The UFT welcomed thousands of new members into the union at the DOE’s New Teacher Week on Aug. 19–21.
Unlike in past years, when attendance for new teachers was voluntary, this year’s event was built into the DOE-UFT contract in order to ensure that all new teachers receive the same information and training before the beginning of the school year.
Approximately 2,800 new teachers participated in New Teacher Week, where they attended UFT sessions about their pension, Welfare Fund health benefits and salary information.
As the event got underway, attendees traded their completed union enrollment cards for orange lanyards with new membership cards identifying them as new union members.
"I’ve heard good things about the UFT. It’s been very helpful and very welcoming," said Un Mi Lee, a 2nd-grade teacher at PS 234 in Tribeca. "It’s nice to feel the support, like I’m not teaching alone."
At the UFT’s "share fair," new teachers collected information about their benefits and about the services and support the UFT offers.
"I’m excited to have the benefits after years of living the actor life," said Angelique Castro, a career changer and a new theater teacher at PS 161 in Harlem. "And I’d like to expand my family, so I’m looking for information on paid parental leave."
In addition to the two days of DOE and UFT training, new teachers spent a third day at their school buildings getting acquainted with school procedures.
Schools Chancellor Richard Carranza opened the event by providing new teachers with some intriguing context for their new jobs: With 330 million people living in the United States and 1.1 million New York City schoolchildren, he said, "on Sept. 5, 1 out of every 300 Americans will be sitting in a classroom in New York City."
"When you think of every career that’s out there, we are the central part of creating that generation of tomorrow," Carranza said.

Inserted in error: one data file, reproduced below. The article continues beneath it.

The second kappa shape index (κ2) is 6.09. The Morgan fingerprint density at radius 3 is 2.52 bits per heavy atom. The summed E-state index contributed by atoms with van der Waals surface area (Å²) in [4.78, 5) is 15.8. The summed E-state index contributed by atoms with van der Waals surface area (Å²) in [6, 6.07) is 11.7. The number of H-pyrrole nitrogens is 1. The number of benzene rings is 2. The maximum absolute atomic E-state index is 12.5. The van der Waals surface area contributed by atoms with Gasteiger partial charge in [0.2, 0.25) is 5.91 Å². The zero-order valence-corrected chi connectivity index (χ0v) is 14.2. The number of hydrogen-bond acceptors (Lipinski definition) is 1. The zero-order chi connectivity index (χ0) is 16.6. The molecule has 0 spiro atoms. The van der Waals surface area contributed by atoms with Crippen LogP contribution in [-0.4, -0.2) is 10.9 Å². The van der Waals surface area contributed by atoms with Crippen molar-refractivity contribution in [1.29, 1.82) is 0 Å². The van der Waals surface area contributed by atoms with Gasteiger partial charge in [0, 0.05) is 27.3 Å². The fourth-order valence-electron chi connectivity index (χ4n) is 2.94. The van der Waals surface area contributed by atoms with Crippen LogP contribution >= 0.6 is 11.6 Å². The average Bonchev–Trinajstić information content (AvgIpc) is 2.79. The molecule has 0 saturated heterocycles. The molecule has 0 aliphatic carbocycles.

UFT Vice President for Elementary Schools Karen Alford, who heads the union’s New Member Initiative, was also on hand to welcome new teachers.
"For many families, you are the voice, the path and the hope for a better tomorrow," she advised them. "And your union will be a resource and source of support throughout your career."
The DOE training included sessions on the Danielson Framework for Teaching, implicit bias and mindfulness, in which teachers were encouraged to think about planning a self-care routine that could help sustain them from the first day of school.
"It’s so important not only for us to think about mindfulness, but for us to learn how to integrate it into our classrooms for our students," said Sylvia Montijo, an 8th-grade English teacher at the ReStart Academy in Manhattan.
New teachers who attended the event enthusiastically took the opportunity to learn about both the school system and the union.
"It feels like I’m joining a strong community of teachers," said Claire Nuchtern, a 7th-grade math teacher at the Lower Manhattan Community Middle School. "I think the union is so important in making sure that teaching is sustainable for us in the long term by advocating for us."